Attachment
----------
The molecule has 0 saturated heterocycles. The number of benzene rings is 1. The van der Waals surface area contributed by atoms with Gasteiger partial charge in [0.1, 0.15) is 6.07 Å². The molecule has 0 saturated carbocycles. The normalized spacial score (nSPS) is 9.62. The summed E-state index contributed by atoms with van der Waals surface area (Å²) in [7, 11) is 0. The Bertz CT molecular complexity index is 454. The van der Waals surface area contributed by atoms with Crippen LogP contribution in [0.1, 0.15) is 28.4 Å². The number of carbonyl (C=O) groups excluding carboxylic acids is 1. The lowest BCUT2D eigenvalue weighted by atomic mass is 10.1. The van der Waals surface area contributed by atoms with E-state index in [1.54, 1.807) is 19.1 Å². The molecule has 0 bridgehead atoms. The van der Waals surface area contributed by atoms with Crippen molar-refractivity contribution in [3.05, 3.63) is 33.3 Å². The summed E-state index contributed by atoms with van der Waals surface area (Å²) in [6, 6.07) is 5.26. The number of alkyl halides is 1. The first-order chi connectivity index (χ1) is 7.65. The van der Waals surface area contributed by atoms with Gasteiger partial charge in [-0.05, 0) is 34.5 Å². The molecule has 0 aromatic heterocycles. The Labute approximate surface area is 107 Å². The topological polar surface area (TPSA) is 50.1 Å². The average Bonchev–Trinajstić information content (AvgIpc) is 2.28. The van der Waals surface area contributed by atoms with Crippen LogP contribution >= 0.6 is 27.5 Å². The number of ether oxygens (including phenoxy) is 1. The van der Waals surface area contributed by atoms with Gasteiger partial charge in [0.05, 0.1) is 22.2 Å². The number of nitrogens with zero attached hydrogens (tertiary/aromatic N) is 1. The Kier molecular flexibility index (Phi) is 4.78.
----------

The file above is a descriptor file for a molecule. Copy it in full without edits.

The molecule has 0 saturated heterocycles. The number of benzene rings is 1. The van der Waals surface area contributed by atoms with Gasteiger partial charge in [0.1, 0.15) is 6.07 Å². The molecule has 0 saturated carbocycles. The normalized spacial score (nSPS) is 9.62. The summed E-state index contributed by atoms with van der Waals surface area (Å²) in [7, 11) is 0. The Bertz CT molecular complexity index is 454. The van der Waals surface area contributed by atoms with Crippen LogP contribution in [0.1, 0.15) is 28.4 Å². The number of carbonyl (C=O) groups excluding carboxylic acids is 1. The lowest BCUT2D eigenvalue weighted by atomic mass is 10.1. The van der Waals surface area contributed by atoms with E-state index in [1.54, 1.807) is 19.1 Å². The molecule has 0 bridgehead atoms. The van der Waals surface area contributed by atoms with Crippen molar-refractivity contribution in [3.05, 3.63) is 33.3 Å². The summed E-state index contributed by atoms with van der Waals surface area (Å²) in [6, 6.07) is 5.26. The number of alkyl halides is 1. The first-order chi connectivity index (χ1) is 7.65. The van der Waals surface area contributed by atoms with Gasteiger partial charge in [-0.05, 0) is 34.5 Å². The molecule has 0 aromatic heterocycles. The Labute approximate surface area is 107 Å². The topological polar surface area (TPSA) is 50.1 Å². The average Bonchev–Trinajstić information content (AvgIpc) is 2.28. The van der Waals surface area contributed by atoms with Crippen LogP contribution >= 0.6 is 27.5 Å². The number of ether oxygens (including phenoxy) is 1. The van der Waals surface area contributed by atoms with Gasteiger partial charge in [0.05, 0.1) is 22.2 Å². The number of nitrogens with zero attached hydrogens (tertiary/aromatic N) is 1. The Kier molecular flexibility index (Phi) is 4.78.